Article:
The parties' stipulation described these differences:
"There is a difference between the outdoor advertising business and `on-site' or business signs. On-site signs advertise businesses, goods or services available on the property on which the sign is located. On the other hand, the outdoor advertising businesses lease real property and erect signs thereon which are made available to national and local advertisers for commercial, political and social messages. Outdoor advertising is different from on-site advertising in that:
"(a) The outdoor advertising sign seldom advertises goods or services sold or made available on the premises on which the sign is located.
"(b) The outdoor advertising sign seldom advertises products or services sold or made available by the owner of the sign.
"(c) The outdoor advertising sign is, generally speaking, made available to `all-comers', in a fashion similar to newspaper or broadcasting advertising. It is a forum for the communication of messages to the public.
"(d) The copy of the outdoor advertising sign changes, usually monthly. For example, a particular sign may advertise a local savings and loan association one month, a candidate for mayor the next month, the San Diego Zoo the third month, a new car the fourth month, and a union Page 543 grievance the fifth month." Joint Stipulation of Facts No. 22, App. 45a-46a.
The importance of the distinction between the outdoor advertising business in which appellants are engaged and the use of "onsite" signs is supported by the fact that the respective kinds of signs are produced by different manufacturers. See JUSTICE BRENNAN'S opinion concurring in the judgment, ante, at 526, n. 5.
The physical characteristics of outdoor advertising signs were established by stipulation:
"Outdoor advertising is presented in two basic standardized forms. A `poster panel' is a 12-foot by 24-foot sign on which a pre-printed message is posted, in sheets. A `painted bulletin' is generally a 14-foot by 48-foot sign which contains a hand painted message." Joint Stipulation of Facts No. 25, App. 47a.
The California Supreme Court's narrowing construction of the ordinance, see n. 3, supra, makes it applicable only to rigidly assembled permanent signs. For that reason, the plurality is able to state that it deals only "with the law of billboards." Ante, at 501.
If the ordinance is enforced, two consequences are predictable. Appellants' large and profitable outdoor advertising businesses will be destroyed. Moreover, many persons who now rent billboards to convey both commercial and noncommercial messages to the public will not have access to an equally effective means of communication. There is no evidence, however, that enforcement of the ordinance will have any effect whatsoever upon any property owner's use of onsite advertising signs. Nor is there anything in the record to suggest that the use of onsite signs has had any effect on the outdoor advertising business or on any of the consumers of offsite billboard space.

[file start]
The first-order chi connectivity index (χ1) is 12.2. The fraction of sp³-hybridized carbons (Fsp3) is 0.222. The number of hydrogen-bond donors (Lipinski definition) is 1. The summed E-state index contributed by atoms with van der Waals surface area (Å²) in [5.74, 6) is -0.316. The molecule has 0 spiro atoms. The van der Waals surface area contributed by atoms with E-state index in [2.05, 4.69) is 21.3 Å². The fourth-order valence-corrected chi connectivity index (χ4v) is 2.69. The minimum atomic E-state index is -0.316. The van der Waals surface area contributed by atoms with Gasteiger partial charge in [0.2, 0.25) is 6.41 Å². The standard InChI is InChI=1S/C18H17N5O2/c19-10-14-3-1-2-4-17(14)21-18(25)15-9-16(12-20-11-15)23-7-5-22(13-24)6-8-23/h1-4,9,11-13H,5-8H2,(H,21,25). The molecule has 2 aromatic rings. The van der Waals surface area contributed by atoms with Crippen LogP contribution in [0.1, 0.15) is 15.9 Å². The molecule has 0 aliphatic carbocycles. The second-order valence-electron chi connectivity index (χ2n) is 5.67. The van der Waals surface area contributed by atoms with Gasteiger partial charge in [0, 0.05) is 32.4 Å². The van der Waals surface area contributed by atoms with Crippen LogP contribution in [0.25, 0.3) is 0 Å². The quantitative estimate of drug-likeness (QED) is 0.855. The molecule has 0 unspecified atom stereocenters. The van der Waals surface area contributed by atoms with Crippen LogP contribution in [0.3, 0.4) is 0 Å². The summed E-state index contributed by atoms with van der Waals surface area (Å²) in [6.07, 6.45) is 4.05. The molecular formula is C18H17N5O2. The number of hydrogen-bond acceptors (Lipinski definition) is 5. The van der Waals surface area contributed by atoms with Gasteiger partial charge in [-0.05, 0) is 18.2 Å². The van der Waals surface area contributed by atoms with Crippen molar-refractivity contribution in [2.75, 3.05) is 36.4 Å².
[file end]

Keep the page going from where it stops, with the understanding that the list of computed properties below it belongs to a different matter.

The parties stipulated to the economic effects of the ordinance:
"If enforced as written, Ordinance No. 10795 will eliminate the outdoor advertising business in the City of San Diego.
. . . . .
"Plaintiffs' outdoor advertising displays produce substantial gross annual income.
. . . . .
"Enforcement of Ordinance No. 10795 will prevent plaintiffs from engaging in the outdoor advertising business in the City of San Diego and Page 544 will cause plaintiffs to suffer substantial monetary losses." Joint Stipulation of Facts Nos. 2, 26, 32, App. 42a, 48a, 49a.
By stipulation, the parties agreed that the San Diego ordinance will limit the ability of some billboard users to communicate their messages to the public:
"Outdoor advertising increases the sales of products and produces numerous direct and indirect benefits to the public. Valuable commercial, political and social information is communicated to the public through the use of outdoor advertising. Many businesses and politicians and other persons rely upon outdoor advertising because other forms of advertising are insufficient, inappropriate and prohibitively expensive." Joint Stipulation of Facts No. 28, App. 48a.
Nor is there any evidence that the total elimination of the outdoor advertising business will have any economic effect on manufacturers of onsite signs. See JUSTICE BRENNAN'S opinion concurring in the judgment, ante, at 526, n. 5.
Appellants, of course, have standing to challenge the ordinance because of its impact on their own commercial operations. Because this challenge is predicated in part on the First Amendment, I agree with the plurality and JUSTICE BRENNAN that they also have standing to argue that the ordinance is invalid because of its impact on their customers — the persons who use their billboards to communicate with the public. See ante, at 504, n. 11 (plurality opinion). I do not agree, however, that they have any standing to assert the purely hypothetical claims of property owners whose onsite advertising is entirely unaffected by the application of the ordinance at issue in this case.